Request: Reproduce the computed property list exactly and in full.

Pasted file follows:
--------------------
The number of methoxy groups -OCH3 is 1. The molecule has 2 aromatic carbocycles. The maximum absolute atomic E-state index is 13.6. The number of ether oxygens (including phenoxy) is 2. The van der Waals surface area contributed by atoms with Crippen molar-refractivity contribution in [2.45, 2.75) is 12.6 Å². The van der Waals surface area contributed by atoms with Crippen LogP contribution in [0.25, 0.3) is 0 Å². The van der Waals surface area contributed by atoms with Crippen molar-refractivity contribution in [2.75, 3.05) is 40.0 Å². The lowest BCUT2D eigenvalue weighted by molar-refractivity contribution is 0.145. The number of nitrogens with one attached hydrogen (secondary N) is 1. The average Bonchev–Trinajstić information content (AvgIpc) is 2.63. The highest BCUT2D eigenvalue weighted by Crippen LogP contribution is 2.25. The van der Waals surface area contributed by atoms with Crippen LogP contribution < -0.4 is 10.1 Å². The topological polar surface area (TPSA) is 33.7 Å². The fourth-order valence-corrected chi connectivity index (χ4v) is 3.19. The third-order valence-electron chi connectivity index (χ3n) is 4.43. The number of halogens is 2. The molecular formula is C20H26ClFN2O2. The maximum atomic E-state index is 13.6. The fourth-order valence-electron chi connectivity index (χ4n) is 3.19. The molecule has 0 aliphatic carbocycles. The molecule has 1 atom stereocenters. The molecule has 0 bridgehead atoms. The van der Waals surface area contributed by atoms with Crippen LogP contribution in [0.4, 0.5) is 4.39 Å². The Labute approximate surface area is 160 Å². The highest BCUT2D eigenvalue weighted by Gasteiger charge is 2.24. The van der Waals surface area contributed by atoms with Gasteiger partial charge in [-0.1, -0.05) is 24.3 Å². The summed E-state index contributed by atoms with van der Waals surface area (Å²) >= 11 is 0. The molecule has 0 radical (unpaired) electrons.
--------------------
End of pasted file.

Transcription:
The number of methoxy groups -OCH3 is 1. The molecule has 2 aromatic carbocycles. The maximum absolute atomic E-state index is 13.6. The number of ether oxygens (including phenoxy) is 2. The van der Waals surface area contributed by atoms with Crippen molar-refractivity contribution in [2.45, 2.75) is 12.6 Å². The van der Waals surface area contributed by atoms with Crippen LogP contribution in [0.25, 0.3) is 0 Å². The van der Waals surface area contributed by atoms with Crippen molar-refractivity contribution in [2.75, 3.05) is 40.0 Å². The lowest BCUT2D eigenvalue weighted by molar-refractivity contribution is 0.145. The number of nitrogens with one attached hydrogen (secondary N) is 1. The average Bonchev–Trinajstić information content (AvgIpc) is 2.63. The highest BCUT2D eigenvalue weighted by Crippen LogP contribution is 2.25. The van der Waals surface area contributed by atoms with Crippen LogP contribution < -0.4 is 10.1 Å². The topological polar surface area (TPSA) is 33.7 Å². The fourth-order valence-corrected chi connectivity index (χ4v) is 3.19. The third-order valence-electron chi connectivity index (χ3n) is 4.43. The number of halogens is 2. The molecular formula is C20H26ClFN2O2. The maximum atomic E-state index is 13.6. The fourth-order valence-electron chi connectivity index (χ4n) is 3.19. The molecule has 0 aliphatic carbocycles. The molecule has 1 atom stereocenters. The molecule has 0 bridgehead atoms. The van der Waals surface area contributed by atoms with Crippen LogP contribution in [0.4, 0.5) is 4.39 Å². The Labute approximate surface area is 160 Å². The highest BCUT2D eigenvalue weighted by Gasteiger charge is 2.24. The van der Waals surface area contributed by atoms with Gasteiger partial charge in [-0.1, -0.05) is 24.3 Å². The summed E-state index contributed by atoms with van der Waals surface area (Å²) >= 11 is 0. The molecule has 0 radical (unpaired) electrons.